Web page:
Highlights from today’s Cyber Awareness webinar
Your people are the most effective line of defence when it comes to Cyber Security. It’s a message that has been passionately expounded by cyber security experts for many years, but it has taken the recent hike in the profile of cybercrime for people start to really start listening.
Today’s webinar was a chance to gain a little insight into the topics of cybercrime and cyber awareness from two seasoned professionals with a wealth of first-hand experience. Nick Wilding leads the Cyber Resilience Best Practice division of AXELOS GBP – a joint venture between the UK Cabinet Office and Capita; and Vicki Gavin is Compliance Director and Head of Business Continuity, Information Security and Data Privacy at The Economist Group.
At Unicorn we are fortunate to count AXELOS among our strategic partners, and have worked closely with them to develop and continually improve RESILIA – an integrated best practice portfolio designed to put people at the centre of an organisation’s cyber resilience strategy. Ahead of the imminent relaunch of this suite, Nick and Vicki took some time to lend context to the need for cyber awareness training.
This morning’s webinar kicked off with a roundup of the latest statistics relating to cyber attacks:
“One thing’s for sure”, said Nick Wilding, “looking at the stats, it’s clear that at some point you will be breached.” The frequency and nature of these attacks are such that it’s easy to see where he’s coming from: over the past year alone we’ve seen everything from repeated attacks on the SWIFT network, to the sustained efforts of Russian hacking group Fancy Bear in their attempts to upset the US electoral process.
“To be honest, it’s easy to see why people end up with ‘security fatigue’, said Vicki Gavin. “We’re incessantly bombarded with frightening statistics to the point that sometimes these headlines end up just having the opposite effect. For me personally, I’ve found a way to leverage this kind of information, and the key is making it specific and relevant to the activities of your own organisation.”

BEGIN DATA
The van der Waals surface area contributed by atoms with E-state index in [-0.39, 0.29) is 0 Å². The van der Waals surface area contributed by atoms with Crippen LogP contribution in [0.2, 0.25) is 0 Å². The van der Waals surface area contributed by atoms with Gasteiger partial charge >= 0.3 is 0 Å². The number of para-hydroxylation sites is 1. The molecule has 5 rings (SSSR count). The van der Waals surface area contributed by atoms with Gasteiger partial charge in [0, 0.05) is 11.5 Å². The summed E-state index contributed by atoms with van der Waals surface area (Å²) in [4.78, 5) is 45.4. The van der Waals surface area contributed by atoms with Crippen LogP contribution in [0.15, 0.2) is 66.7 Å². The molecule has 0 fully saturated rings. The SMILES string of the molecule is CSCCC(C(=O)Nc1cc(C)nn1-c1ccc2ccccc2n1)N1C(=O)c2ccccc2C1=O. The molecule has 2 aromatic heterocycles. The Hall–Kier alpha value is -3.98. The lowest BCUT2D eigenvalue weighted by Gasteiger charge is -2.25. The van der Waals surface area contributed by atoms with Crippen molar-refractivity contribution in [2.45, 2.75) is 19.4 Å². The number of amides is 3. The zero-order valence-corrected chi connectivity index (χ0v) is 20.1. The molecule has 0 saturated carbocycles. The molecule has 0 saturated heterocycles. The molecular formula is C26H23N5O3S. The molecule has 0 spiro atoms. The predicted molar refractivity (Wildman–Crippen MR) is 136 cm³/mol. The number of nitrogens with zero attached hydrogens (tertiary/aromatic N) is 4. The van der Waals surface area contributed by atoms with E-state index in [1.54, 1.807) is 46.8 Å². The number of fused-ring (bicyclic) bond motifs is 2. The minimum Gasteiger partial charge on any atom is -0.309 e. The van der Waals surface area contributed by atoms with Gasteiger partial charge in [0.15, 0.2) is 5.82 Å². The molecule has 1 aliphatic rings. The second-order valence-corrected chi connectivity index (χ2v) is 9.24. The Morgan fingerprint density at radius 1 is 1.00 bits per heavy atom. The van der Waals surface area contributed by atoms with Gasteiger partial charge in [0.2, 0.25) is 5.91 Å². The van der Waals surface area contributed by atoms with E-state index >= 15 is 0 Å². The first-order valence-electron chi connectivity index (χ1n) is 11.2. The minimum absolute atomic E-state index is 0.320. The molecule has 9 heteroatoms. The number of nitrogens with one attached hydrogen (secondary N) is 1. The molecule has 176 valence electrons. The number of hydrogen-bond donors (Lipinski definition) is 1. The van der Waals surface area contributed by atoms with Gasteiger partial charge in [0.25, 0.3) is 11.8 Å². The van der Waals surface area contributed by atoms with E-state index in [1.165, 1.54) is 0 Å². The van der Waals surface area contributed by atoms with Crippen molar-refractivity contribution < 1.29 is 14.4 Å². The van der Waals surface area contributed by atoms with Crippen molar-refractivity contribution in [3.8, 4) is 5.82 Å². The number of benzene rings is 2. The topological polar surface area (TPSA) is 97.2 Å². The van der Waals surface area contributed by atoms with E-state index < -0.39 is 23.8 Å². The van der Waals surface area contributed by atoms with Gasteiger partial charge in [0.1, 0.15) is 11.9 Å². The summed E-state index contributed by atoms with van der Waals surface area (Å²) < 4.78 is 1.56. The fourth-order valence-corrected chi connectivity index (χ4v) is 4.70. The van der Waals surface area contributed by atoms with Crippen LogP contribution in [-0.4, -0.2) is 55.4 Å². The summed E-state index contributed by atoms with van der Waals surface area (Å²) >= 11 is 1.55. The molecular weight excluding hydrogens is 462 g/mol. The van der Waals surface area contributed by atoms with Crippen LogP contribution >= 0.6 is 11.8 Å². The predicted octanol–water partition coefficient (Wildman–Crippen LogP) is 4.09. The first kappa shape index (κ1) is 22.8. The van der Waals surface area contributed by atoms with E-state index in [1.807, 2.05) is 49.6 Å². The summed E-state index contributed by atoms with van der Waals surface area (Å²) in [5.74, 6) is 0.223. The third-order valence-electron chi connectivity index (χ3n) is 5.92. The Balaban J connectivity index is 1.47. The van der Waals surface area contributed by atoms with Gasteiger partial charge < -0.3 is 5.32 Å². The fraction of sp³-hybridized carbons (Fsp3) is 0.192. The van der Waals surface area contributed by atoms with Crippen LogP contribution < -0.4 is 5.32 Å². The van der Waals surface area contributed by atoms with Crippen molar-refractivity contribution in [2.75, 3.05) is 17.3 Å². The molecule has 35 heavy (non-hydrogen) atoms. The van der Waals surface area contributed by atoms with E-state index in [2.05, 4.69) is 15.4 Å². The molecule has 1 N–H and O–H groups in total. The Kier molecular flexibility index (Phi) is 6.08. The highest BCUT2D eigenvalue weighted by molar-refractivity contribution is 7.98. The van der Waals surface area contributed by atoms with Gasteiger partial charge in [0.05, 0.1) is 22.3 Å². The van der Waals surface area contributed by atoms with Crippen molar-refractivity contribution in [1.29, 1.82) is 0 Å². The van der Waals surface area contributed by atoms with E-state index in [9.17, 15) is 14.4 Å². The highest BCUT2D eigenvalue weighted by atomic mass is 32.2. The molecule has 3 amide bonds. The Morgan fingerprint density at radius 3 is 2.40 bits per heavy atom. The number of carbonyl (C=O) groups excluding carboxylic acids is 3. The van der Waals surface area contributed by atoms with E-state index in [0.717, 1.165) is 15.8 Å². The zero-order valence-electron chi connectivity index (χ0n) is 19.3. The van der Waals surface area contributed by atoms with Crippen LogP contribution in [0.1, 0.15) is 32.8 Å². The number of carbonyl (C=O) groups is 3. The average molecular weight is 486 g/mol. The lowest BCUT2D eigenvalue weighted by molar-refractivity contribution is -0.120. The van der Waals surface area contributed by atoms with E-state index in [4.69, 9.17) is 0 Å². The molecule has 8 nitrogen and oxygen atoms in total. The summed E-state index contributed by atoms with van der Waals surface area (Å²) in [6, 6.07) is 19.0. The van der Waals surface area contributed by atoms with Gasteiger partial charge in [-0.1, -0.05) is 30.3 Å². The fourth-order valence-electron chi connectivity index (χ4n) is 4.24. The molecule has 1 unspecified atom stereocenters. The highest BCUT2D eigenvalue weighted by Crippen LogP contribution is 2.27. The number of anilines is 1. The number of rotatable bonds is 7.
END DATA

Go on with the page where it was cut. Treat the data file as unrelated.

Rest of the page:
“If we accept that people are our best line of defence”, continued Nick, “it’s shocking to think that in a recent study, we found that as many as 45% of organisations don’t do any kind of cyber security training, and of those that do, 81% are relying on mandatory training that is completed once a year or less.”
It’s about technology and people, not just bits and bytes.
– Vicki Gavin, The Economist
One of the anecdotes that AXELOS have come back to time and again is that of Jim Baines – a personal friend of Nick Wilding, and a CEO who has spoken at length about his traumatic experience at the hands of cybercriminals. Nick relayed this story today, and followed it with an extract from one of Baines’ letters that poignantly reminded others that none of us are invulnerable when it comes to falling foul of cybercrime. “Interestingly,” said Vicki, “what we seem to see time and again is the prevalence of this culture of blame. Whenever something happens, businesses are quick to want to assign blame – who’s fault was it? Who clicked on a malicious link? Who opened a phishing email? But when we’ve talked about organisations only offering cyber awareness training once a year, how are people supposed to learn?”
“They say it takes a minimum of three weeks to start developing a new habit,” she continued, “so what we really need is to start embracing this idea of continuous learning.”